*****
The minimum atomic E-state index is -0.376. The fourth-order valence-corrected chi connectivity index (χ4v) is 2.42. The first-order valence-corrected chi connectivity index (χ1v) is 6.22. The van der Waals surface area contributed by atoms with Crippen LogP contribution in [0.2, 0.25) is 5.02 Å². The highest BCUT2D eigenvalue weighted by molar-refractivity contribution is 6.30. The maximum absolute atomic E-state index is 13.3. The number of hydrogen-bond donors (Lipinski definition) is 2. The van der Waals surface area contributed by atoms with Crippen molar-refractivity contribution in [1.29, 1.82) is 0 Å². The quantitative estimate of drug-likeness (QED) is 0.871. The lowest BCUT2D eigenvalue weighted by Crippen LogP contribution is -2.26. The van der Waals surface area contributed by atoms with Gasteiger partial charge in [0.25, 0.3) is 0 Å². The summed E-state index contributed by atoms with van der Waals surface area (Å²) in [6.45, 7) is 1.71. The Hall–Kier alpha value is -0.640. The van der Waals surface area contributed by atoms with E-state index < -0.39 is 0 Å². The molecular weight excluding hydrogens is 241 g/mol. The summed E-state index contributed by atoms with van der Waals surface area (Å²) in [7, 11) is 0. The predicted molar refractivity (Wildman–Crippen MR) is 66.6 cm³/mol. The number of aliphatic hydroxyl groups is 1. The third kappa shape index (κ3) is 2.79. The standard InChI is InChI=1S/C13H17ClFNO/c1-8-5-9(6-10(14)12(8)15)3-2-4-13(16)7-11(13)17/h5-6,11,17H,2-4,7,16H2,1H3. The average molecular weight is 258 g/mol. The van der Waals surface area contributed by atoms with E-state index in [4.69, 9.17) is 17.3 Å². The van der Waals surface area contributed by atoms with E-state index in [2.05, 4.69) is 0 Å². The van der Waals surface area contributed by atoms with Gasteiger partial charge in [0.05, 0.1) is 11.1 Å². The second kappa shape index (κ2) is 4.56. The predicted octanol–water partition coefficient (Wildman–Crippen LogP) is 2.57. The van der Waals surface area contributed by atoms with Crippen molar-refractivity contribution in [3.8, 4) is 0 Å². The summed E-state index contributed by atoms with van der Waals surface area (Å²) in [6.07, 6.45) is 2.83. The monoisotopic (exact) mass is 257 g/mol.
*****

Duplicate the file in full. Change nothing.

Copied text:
The minimum atomic E-state index is -0.376. The fourth-order valence-corrected chi connectivity index (χ4v) is 2.42. The first-order valence-corrected chi connectivity index (χ1v) is 6.22. The van der Waals surface area contributed by atoms with Crippen LogP contribution in [0.2, 0.25) is 5.02 Å². The highest BCUT2D eigenvalue weighted by molar-refractivity contribution is 6.30. The maximum absolute atomic E-state index is 13.3. The number of hydrogen-bond donors (Lipinski definition) is 2. The van der Waals surface area contributed by atoms with Crippen molar-refractivity contribution in [1.29, 1.82) is 0 Å². The quantitative estimate of drug-likeness (QED) is 0.871. The lowest BCUT2D eigenvalue weighted by Crippen LogP contribution is -2.26. The van der Waals surface area contributed by atoms with Gasteiger partial charge in [0.25, 0.3) is 0 Å². The summed E-state index contributed by atoms with van der Waals surface area (Å²) in [6.45, 7) is 1.71. The Hall–Kier alpha value is -0.640. The van der Waals surface area contributed by atoms with E-state index < -0.39 is 0 Å². The molecular weight excluding hydrogens is 241 g/mol. The summed E-state index contributed by atoms with van der Waals surface area (Å²) in [7, 11) is 0. The predicted molar refractivity (Wildman–Crippen MR) is 66.6 cm³/mol. The number of aliphatic hydroxyl groups is 1. The third kappa shape index (κ3) is 2.79. The standard InChI is InChI=1S/C13H17ClFNO/c1-8-5-9(6-10(14)12(8)15)3-2-4-13(16)7-11(13)17/h5-6,11,17H,2-4,7,16H2,1H3. The average molecular weight is 258 g/mol. The van der Waals surface area contributed by atoms with E-state index in [4.69, 9.17) is 17.3 Å². The van der Waals surface area contributed by atoms with E-state index in [2.05, 4.69) is 0 Å². The van der Waals surface area contributed by atoms with Gasteiger partial charge in [0.05, 0.1) is 11.1 Å². The second kappa shape index (κ2) is 4.56. The predicted octanol–water partition coefficient (Wildman–Crippen LogP) is 2.57. The van der Waals surface area contributed by atoms with Crippen molar-refractivity contribution in [3.8, 4) is 0 Å². The summed E-state index contributed by atoms with van der Waals surface area (Å²) in [6.07, 6.45) is 2.83. The monoisotopic (exact) mass is 257 g/mol.